4 stars... The book goes from an age when the West saw spying as ungentlemanly, and was on the back foot, up to today - and warns we are already in a cold war with China and must act before it's too late
A masterpiece! The intelligence report on Russia and Ukraine in February 1922 with which Spies begins could have been written on the eve of Putin's invasion a hundred years later in February 2023. A major obstacle to understanding the current crisis, triumphantly overcome by Calder Walton, is Historical Attention-Span Deficit Disorder. As Spies vividly demonstrates, we are living through the latest stage of an Epic Intelligence War Between East and West which began a century ago and shows no sign of ending.
Christopher Andrew, author of The Defence of the Realm: The Authorized History of MI5
Walton engagingly charts the complex interactions between the intelligence services of the United Kingdom, the United States, and the Soviet Union (and its successor, Russia) over more than a century... enlivened by original research and sharp writing
Lawrence D. Freedman, Foreign Affairs, Best Books of 2023
Spies grabs you from the opening page and never lets go. One of our foremost historians of the East-West intelligence war takes us deep inside this grand and often spine-chilling struggle, which predated the Cold War and still rages today. Authoritative, sweeping, chock full of fresh and riveting details, this is a gem of a book.
Fredrik Logevall, Pulitzer Prize-winning author of Embers of War
Calder Walton has written the definitive compendium of intelligence operations in the Cold War, and their critical, if hidden, influence in shaping events and outcomes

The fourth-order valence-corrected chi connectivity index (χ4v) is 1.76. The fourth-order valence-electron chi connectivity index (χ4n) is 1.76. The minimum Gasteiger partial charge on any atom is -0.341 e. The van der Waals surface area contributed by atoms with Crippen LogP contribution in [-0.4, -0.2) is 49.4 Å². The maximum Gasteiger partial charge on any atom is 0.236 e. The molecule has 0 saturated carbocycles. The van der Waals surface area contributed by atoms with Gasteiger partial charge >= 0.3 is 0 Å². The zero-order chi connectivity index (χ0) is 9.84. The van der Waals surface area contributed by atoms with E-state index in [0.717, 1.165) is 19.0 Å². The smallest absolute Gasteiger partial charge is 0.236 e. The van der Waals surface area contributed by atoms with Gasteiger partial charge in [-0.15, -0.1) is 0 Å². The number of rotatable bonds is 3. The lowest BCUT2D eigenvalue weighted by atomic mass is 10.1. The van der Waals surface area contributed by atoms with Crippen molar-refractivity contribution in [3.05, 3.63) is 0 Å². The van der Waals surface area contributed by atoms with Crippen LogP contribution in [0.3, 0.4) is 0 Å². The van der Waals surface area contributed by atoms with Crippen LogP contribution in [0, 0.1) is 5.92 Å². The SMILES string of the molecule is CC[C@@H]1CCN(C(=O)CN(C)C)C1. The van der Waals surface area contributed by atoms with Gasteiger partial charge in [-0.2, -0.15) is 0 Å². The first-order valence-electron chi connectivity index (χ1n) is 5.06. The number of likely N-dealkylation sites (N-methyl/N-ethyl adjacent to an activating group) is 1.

Paul Kolbe, former chief of CIA's Central Eurasian Division
Calder Walton's deeply researched and artfully crafted book offers a masterclass in twentieth-century and contemporary history. It is rich with trenchant analysis, surprising details, cautionary tales, and unique insight into the 'hundred years war' between American and Russian intelligence agencies. Spanning the Bolshevik Revolution to the war in Ukraine, it is essential reading for anyone trying to understanding the complicated trajectory of current events
Fiona Hill, deputy assistant to the U.S. president and senior director for European and Russia on the U.S. National Security Council from 2017 to 2019
Gripping as a spy thriller, accessible and well-researched as the best history, this is an epic account of the global espionage game between Russia and America from Lenin to Putin, a world history through spying
Simon Sebag Montefiore, author of The World: A Family History of Humanity
A vivid account of intelligence skulduggery... Walton is incisive in his analyses... A gripping, authoritative work
Kirkus, starred review
Walton seems to have rushed to every archive, East and West, just as the archivist turned the key in the lock so that he could blow the dust off long-held secrets. His pages crackle with the electric thrill of discovery... People may debate Walton's judgement on particular episodes in the cold war, but thanks to his astoundingly deep research they will do so armed with invaluable new information
New York Review of Books
Spies is therefore not just a book about espionage or even intelligence, but also an ambitious and impressive account of the changing nature of information
Times Literary Supplement
A pioneering study of espionage from 1917 to the present day... Walton distinguishes himself from many other writers in the field of intelligence studies by scrutinising the real impact that espionage, whether Western or Soviet, had on international relations
Literary Review